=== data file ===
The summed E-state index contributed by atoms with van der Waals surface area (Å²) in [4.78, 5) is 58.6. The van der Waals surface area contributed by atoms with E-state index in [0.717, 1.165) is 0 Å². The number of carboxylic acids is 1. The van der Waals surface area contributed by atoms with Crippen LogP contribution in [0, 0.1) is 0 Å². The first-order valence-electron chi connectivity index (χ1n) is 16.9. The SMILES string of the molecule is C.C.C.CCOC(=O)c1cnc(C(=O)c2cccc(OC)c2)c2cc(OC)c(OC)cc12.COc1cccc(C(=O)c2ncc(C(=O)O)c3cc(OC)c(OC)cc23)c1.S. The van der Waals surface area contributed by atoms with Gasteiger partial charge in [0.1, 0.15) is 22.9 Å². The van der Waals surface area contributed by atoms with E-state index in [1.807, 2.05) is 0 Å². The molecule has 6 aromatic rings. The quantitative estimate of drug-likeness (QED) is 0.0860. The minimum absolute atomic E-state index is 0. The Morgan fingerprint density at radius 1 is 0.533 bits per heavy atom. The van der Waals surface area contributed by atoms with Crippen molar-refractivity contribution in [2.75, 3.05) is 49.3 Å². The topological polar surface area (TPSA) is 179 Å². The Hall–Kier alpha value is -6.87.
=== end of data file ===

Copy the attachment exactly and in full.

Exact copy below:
The summed E-state index contributed by atoms with van der Waals surface area (Å²) in [4.78, 5) is 58.6. The van der Waals surface area contributed by atoms with E-state index in [0.717, 1.165) is 0 Å². The number of carboxylic acids is 1. The van der Waals surface area contributed by atoms with Crippen LogP contribution in [0, 0.1) is 0 Å². The first-order valence-electron chi connectivity index (χ1n) is 16.9. The SMILES string of the molecule is C.C.C.CCOC(=O)c1cnc(C(=O)c2cccc(OC)c2)c2cc(OC)c(OC)cc12.COc1cccc(C(=O)c2ncc(C(=O)O)c3cc(OC)c(OC)cc23)c1.S. The van der Waals surface area contributed by atoms with Gasteiger partial charge in [0.1, 0.15) is 22.9 Å². The van der Waals surface area contributed by atoms with E-state index in [1.807, 2.05) is 0 Å². The molecule has 6 aromatic rings. The quantitative estimate of drug-likeness (QED) is 0.0860. The minimum absolute atomic E-state index is 0. The Morgan fingerprint density at radius 1 is 0.533 bits per heavy atom. The van der Waals surface area contributed by atoms with Crippen molar-refractivity contribution in [2.75, 3.05) is 49.3 Å². The topological polar surface area (TPSA) is 179 Å². The Hall–Kier alpha value is -6.87.